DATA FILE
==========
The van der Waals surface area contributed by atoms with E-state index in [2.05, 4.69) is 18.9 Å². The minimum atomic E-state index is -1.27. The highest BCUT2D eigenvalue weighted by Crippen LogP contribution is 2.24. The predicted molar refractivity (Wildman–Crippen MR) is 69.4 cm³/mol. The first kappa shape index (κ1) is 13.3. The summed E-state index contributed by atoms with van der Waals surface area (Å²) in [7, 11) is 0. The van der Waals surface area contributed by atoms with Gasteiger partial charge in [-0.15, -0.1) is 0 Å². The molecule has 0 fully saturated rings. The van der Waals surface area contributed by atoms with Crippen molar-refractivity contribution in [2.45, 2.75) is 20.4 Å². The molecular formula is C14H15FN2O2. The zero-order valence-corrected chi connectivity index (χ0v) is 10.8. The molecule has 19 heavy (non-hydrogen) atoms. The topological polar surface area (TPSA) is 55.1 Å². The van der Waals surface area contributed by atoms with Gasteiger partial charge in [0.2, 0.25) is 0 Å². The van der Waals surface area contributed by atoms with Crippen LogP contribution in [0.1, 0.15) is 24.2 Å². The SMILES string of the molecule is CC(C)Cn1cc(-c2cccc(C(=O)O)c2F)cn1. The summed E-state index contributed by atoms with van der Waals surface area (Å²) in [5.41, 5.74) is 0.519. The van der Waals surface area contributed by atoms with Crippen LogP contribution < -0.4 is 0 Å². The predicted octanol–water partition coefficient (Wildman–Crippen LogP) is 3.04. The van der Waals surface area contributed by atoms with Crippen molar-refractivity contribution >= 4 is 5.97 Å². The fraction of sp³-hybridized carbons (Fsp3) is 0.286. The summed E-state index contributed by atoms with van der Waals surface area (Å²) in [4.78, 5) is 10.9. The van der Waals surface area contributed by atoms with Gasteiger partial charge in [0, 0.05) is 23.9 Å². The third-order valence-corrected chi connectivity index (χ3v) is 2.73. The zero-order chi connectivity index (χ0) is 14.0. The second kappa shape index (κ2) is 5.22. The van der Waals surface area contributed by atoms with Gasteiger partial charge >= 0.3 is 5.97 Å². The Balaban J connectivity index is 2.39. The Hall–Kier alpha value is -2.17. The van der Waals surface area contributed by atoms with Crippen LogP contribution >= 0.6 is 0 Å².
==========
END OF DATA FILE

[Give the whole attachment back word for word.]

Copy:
The van der Waals surface area contributed by atoms with E-state index in [2.05, 4.69) is 18.9 Å². The minimum atomic E-state index is -1.27. The highest BCUT2D eigenvalue weighted by Crippen LogP contribution is 2.24. The predicted molar refractivity (Wildman–Crippen MR) is 69.4 cm³/mol. The first kappa shape index (κ1) is 13.3. The summed E-state index contributed by atoms with van der Waals surface area (Å²) in [7, 11) is 0. The van der Waals surface area contributed by atoms with Gasteiger partial charge in [-0.15, -0.1) is 0 Å². The molecule has 0 fully saturated rings. The van der Waals surface area contributed by atoms with Crippen molar-refractivity contribution in [2.45, 2.75) is 20.4 Å². The molecular formula is C14H15FN2O2. The zero-order valence-corrected chi connectivity index (χ0v) is 10.8. The molecule has 19 heavy (non-hydrogen) atoms. The topological polar surface area (TPSA) is 55.1 Å². The van der Waals surface area contributed by atoms with Gasteiger partial charge in [0.2, 0.25) is 0 Å². The van der Waals surface area contributed by atoms with Crippen LogP contribution in [0.1, 0.15) is 24.2 Å². The SMILES string of the molecule is CC(C)Cn1cc(-c2cccc(C(=O)O)c2F)cn1. The summed E-state index contributed by atoms with van der Waals surface area (Å²) in [5.41, 5.74) is 0.519. The van der Waals surface area contributed by atoms with Crippen LogP contribution < -0.4 is 0 Å². The predicted octanol–water partition coefficient (Wildman–Crippen LogP) is 3.04. The van der Waals surface area contributed by atoms with Crippen molar-refractivity contribution >= 4 is 5.97 Å². The fraction of sp³-hybridized carbons (Fsp3) is 0.286. The summed E-state index contributed by atoms with van der Waals surface area (Å²) in [4.78, 5) is 10.9. The van der Waals surface area contributed by atoms with Gasteiger partial charge in [0, 0.05) is 23.9 Å². The third-order valence-corrected chi connectivity index (χ3v) is 2.73. The zero-order chi connectivity index (χ0) is 14.0. The second kappa shape index (κ2) is 5.22. The van der Waals surface area contributed by atoms with Gasteiger partial charge >= 0.3 is 5.97 Å². The Balaban J connectivity index is 2.39. The Hall–Kier alpha value is -2.17. The van der Waals surface area contributed by atoms with Crippen LogP contribution >= 0.6 is 0 Å².